The motion sensor detects the two main components of needle motion that occur during manual manipulation, ‘displacement’ and ‘rotation’ (figure 1D). Displacement is the linear translation of the needle parallel to its longitudinal axis. This is sometimes referred to as lifting or thrusting. Rotation is the turning of the needle about its longitudinal axis. Displacement and rotation are measured by an optical sensor that can visualise the movement of microscopic asperities on the needle's surface. It produces measurements with a resolution of up to 2000 counts per inch of needle motion, at a frame rate of up to 7 kHz. This sensor, along with its associated electronics, is housed in a small module measuring approximately 30×20 mm and 10 mm thick (figure 1A). A sterile, single use, disposable needle guide with a 350-µm diameter hole is provided through its thickness such that when an acupuncture needle is passed through it, the optical sensor is focused on the needle's shaft and detects rotation and displacement of the needle. An on-board microprocessor continually sums the incremental measurements of the optical sensor to produce absolute position estimates. In use, the practitioner identified the point to be needled, and the motion sensor was placed over this point. A sterile disposable acupuncture needle (0.20 mm diameter×40 mm length; Seirin, Weymouth, Massachusetts, USA) was passed through the needle guide and inserted into the skin. Needling was then carried out with the motion sensor held in place against the subject's skin by the practitioner's free hand. Prior to use, the motion sensors were calibrated using a two-axis actuator that generated known needle motions under computer control. The known needle motions were compared to the raw motion measurements to compute calibration coefficients in the form of scale factors and offsets.

Needle force and torque measurements

The measurement system's force sensor detects the mechanical loads developed by the tissue that tend to resist the needle's further motion. Needle ‘force’ is the linear force acting on the needle parallel to its longitudinal axis; needle ‘torque’ is the rotational force (torque) acting on the needle to resist its rotation (figure 1E). The force sensor consists of a lightweight aluminium sensing element housed within a tubular shell. The acupuncture needle is mechanically fixed to the distal end of this element, while the false handle that the practitioner grips is fixed to the proximal end. All loads that the practitioner applies to the false handle are therefore communicated through the sense element and into the acupuncture needle itself. Conventional strain gages bonded to the sense element detect the minute deformations that occur as a result of applied force and torque. In use, the force sensor is attached to the acupuncture needle prior to manipulation. When manipulation is then carried out, the force or torque that the practitioner applies is directly measured by the force sensor. Prior to use, the force sensors were calibrated using hanging masses configured to generate known force and torque values applied to the sense element.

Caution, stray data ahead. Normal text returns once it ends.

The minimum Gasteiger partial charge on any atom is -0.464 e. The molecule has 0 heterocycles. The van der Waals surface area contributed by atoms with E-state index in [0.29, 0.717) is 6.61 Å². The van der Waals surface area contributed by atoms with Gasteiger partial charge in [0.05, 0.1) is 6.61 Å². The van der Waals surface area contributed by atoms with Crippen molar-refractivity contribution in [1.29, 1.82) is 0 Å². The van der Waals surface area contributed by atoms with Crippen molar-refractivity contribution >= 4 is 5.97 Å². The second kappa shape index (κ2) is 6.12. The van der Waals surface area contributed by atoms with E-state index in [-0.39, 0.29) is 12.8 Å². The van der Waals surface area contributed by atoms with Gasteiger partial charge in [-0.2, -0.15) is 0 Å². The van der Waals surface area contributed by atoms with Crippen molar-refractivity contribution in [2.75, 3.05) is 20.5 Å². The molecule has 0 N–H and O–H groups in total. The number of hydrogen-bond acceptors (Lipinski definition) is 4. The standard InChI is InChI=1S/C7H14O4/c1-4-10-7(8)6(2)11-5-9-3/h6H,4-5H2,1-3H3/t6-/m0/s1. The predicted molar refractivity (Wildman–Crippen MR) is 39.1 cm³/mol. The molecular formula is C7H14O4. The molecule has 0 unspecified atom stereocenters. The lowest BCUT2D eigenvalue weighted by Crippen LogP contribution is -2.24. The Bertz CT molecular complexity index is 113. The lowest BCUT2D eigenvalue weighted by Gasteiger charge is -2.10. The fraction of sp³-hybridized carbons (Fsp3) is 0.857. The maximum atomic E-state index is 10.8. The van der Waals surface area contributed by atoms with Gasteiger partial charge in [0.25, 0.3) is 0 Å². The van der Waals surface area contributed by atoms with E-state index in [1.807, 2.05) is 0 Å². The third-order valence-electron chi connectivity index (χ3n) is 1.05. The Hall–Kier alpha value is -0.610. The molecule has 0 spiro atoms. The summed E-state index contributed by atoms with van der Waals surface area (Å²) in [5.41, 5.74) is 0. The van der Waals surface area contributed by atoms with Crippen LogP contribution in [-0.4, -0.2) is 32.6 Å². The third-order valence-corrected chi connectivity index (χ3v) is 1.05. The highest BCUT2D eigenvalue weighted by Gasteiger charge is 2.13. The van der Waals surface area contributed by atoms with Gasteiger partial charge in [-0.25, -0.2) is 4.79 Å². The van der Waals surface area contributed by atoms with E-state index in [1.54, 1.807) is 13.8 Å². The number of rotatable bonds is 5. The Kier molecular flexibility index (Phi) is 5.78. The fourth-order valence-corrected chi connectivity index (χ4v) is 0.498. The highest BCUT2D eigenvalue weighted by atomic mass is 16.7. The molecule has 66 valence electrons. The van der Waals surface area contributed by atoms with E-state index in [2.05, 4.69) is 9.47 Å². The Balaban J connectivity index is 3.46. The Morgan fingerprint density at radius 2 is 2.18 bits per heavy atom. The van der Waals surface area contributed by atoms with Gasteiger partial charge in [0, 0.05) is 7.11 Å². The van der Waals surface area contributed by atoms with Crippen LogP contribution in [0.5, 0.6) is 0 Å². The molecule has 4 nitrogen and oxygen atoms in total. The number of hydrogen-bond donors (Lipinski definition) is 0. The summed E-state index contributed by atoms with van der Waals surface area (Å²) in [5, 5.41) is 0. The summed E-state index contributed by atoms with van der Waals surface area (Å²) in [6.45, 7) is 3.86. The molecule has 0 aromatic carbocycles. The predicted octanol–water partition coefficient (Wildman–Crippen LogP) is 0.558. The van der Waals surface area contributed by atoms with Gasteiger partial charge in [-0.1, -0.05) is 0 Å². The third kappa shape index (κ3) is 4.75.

Human in vivo testing

Testing was conducted at the New England School of Acupuncture (NESA), Newton, Massachusetts, USA. The testing protocol was approved by the New England Institutional Review Board. The acusensor was used to record and compare needling profiles produced by six experienced NESA acupuncture faculty. Three staff represented NESA's ‘Chinese Acupuncture Studies’ track (style 1), and three represented the school's ‘Japanese Acupuncture Styles’ programme (style 2). All practitioners were full-time teaching and clinical staff at NESA. Most of the faculty received either their full or additional training in either China or Japan (four out of six) and all studied under teachers from the country specific to their acupuncture style. Testing was performed in a concurrent session in which each faculty expert needled 6 acupuncture points bilaterally (12 points total) demonstrating contrasting types of manipulation (‘tonification’ as technique 1 and ‘dispersal’ as technique 2) randomised to the right/left side of the body in each of 12 healthy human subjects. All participants were informed and consented and signed consent forms. Faculty inclusion criteria were certification by the National Certification Commission for Acupuncture and Oriental Medicine and at least 5 years experience practicing the style of acupuncture they were representing. Faculty exclusion criteria were unfamiliarity with the style of techniques being demonstrated and lack of a valid local acupuncture license. Human subject inclusion criteria were men and women aged over 18 and good health defined as lack of acute or chronic illness not controlled by medication. Additional human subject exclusion criteria were pregnancy, acute illness, bleeding disorders, anticoagulant or corticosteroid medication. Faculty experience averaged (mean) 16.7 years with a range of 8–28 years. All but one had ≥11 years of practice experience. Human subjects were greater than 18 years old and included mostly acupuncture students.